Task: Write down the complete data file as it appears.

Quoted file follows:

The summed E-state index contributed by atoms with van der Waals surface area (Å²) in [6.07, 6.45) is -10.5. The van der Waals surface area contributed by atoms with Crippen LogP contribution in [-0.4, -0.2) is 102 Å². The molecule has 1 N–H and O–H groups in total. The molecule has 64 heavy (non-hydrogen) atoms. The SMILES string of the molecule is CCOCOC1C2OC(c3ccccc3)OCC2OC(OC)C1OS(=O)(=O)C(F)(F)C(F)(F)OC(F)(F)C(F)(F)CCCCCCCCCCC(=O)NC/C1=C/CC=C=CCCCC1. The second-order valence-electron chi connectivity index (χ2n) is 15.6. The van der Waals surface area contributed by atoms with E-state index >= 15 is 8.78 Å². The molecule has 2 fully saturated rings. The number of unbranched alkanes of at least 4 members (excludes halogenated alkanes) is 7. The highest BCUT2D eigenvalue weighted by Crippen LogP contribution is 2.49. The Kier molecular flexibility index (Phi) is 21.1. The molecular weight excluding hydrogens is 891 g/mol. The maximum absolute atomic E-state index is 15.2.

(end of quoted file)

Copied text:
The summed E-state index contributed by atoms with van der Waals surface area (Å²) in [6.07, 6.45) is -10.5. The van der Waals surface area contributed by atoms with Crippen LogP contribution in [-0.4, -0.2) is 102 Å². The molecule has 1 N–H and O–H groups in total. The molecule has 64 heavy (non-hydrogen) atoms. The SMILES string of the molecule is CCOCOC1C2OC(c3ccccc3)OCC2OC(OC)C1OS(=O)(=O)C(F)(F)C(F)(F)OC(F)(F)C(F)(F)CCCCCCCCCCC(=O)NC/C1=C/CC=C=CCCCC1. The second-order valence-electron chi connectivity index (χ2n) is 15.6. The van der Waals surface area contributed by atoms with E-state index >= 15 is 8.78 Å². The molecule has 2 fully saturated rings. The number of unbranched alkanes of at least 4 members (excludes halogenated alkanes) is 7. The highest BCUT2D eigenvalue weighted by Crippen LogP contribution is 2.49. The Kier molecular flexibility index (Phi) is 21.1. The molecular weight excluding hydrogens is 891 g/mol. The maximum absolute atomic E-state index is 15.2.